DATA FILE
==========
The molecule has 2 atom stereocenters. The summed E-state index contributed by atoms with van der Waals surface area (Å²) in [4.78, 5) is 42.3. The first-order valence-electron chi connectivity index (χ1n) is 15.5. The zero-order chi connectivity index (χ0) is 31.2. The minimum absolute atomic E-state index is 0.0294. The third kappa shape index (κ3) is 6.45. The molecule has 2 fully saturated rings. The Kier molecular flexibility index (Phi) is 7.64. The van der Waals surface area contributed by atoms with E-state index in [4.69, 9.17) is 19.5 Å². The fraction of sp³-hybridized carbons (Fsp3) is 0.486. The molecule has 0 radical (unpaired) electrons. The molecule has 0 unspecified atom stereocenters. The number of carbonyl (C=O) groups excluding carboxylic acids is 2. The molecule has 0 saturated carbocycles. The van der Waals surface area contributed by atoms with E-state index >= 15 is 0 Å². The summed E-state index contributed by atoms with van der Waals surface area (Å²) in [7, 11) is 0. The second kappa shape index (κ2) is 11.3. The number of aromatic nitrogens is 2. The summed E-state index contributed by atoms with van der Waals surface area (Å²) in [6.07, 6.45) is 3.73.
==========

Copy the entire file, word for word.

The molecule has 2 atom stereocenters. The summed E-state index contributed by atoms with van der Waals surface area (Å²) in [4.78, 5) is 42.3. The first-order valence-electron chi connectivity index (χ1n) is 15.5. The zero-order chi connectivity index (χ0) is 31.2. The minimum absolute atomic E-state index is 0.0294. The third kappa shape index (κ3) is 6.45. The molecule has 2 fully saturated rings. The Kier molecular flexibility index (Phi) is 7.64. The van der Waals surface area contributed by atoms with E-state index in [4.69, 9.17) is 19.5 Å². The fraction of sp³-hybridized carbons (Fsp3) is 0.486. The molecule has 0 radical (unpaired) electrons. The molecule has 0 unspecified atom stereocenters. The number of carbonyl (C=O) groups excluding carboxylic acids is 2. The molecule has 0 saturated carbocycles. The van der Waals surface area contributed by atoms with E-state index >= 15 is 0 Å². The summed E-state index contributed by atoms with van der Waals surface area (Å²) in [7, 11) is 0. The second kappa shape index (κ2) is 11.3. The number of aromatic nitrogens is 2. The summed E-state index contributed by atoms with van der Waals surface area (Å²) in [6.07, 6.45) is 3.73.